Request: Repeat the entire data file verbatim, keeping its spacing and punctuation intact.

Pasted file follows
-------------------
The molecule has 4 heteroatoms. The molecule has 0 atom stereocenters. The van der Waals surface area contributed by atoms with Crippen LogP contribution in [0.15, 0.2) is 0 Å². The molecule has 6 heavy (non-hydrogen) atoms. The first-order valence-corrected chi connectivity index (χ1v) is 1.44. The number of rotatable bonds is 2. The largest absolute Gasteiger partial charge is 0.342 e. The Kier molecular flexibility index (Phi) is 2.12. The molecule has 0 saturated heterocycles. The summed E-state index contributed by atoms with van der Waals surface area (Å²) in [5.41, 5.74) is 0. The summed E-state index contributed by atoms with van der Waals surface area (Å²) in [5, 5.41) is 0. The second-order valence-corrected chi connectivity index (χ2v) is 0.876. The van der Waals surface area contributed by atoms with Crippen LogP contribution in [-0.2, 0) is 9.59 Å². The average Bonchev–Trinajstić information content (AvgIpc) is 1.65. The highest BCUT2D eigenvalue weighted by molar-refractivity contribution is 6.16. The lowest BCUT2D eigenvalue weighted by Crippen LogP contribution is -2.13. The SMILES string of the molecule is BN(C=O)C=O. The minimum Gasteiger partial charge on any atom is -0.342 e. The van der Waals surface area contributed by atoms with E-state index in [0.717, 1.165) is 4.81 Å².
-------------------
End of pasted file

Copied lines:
The molecule has 4 heteroatoms. The molecule has 0 atom stereocenters. The van der Waals surface area contributed by atoms with Crippen LogP contribution in [0.15, 0.2) is 0 Å². The molecule has 6 heavy (non-hydrogen) atoms. The first-order valence-corrected chi connectivity index (χ1v) is 1.44. The number of rotatable bonds is 2. The largest absolute Gasteiger partial charge is 0.342 e. The Kier molecular flexibility index (Phi) is 2.12. The molecule has 0 saturated heterocycles. The summed E-state index contributed by atoms with van der Waals surface area (Å²) in [5.41, 5.74) is 0. The summed E-state index contributed by atoms with van der Waals surface area (Å²) in [5, 5.41) is 0. The second-order valence-corrected chi connectivity index (χ2v) is 0.876. The van der Waals surface area contributed by atoms with Crippen LogP contribution in [-0.2, 0) is 9.59 Å². The average Bonchev–Trinajstić information content (AvgIpc) is 1.65. The highest BCUT2D eigenvalue weighted by molar-refractivity contribution is 6.16. The lowest BCUT2D eigenvalue weighted by Crippen LogP contribution is -2.13. The SMILES string of the molecule is BN(C=O)C=O. The minimum Gasteiger partial charge on any atom is -0.342 e. The van der Waals surface area contributed by atoms with E-state index in [0.717, 1.165) is 4.81 Å².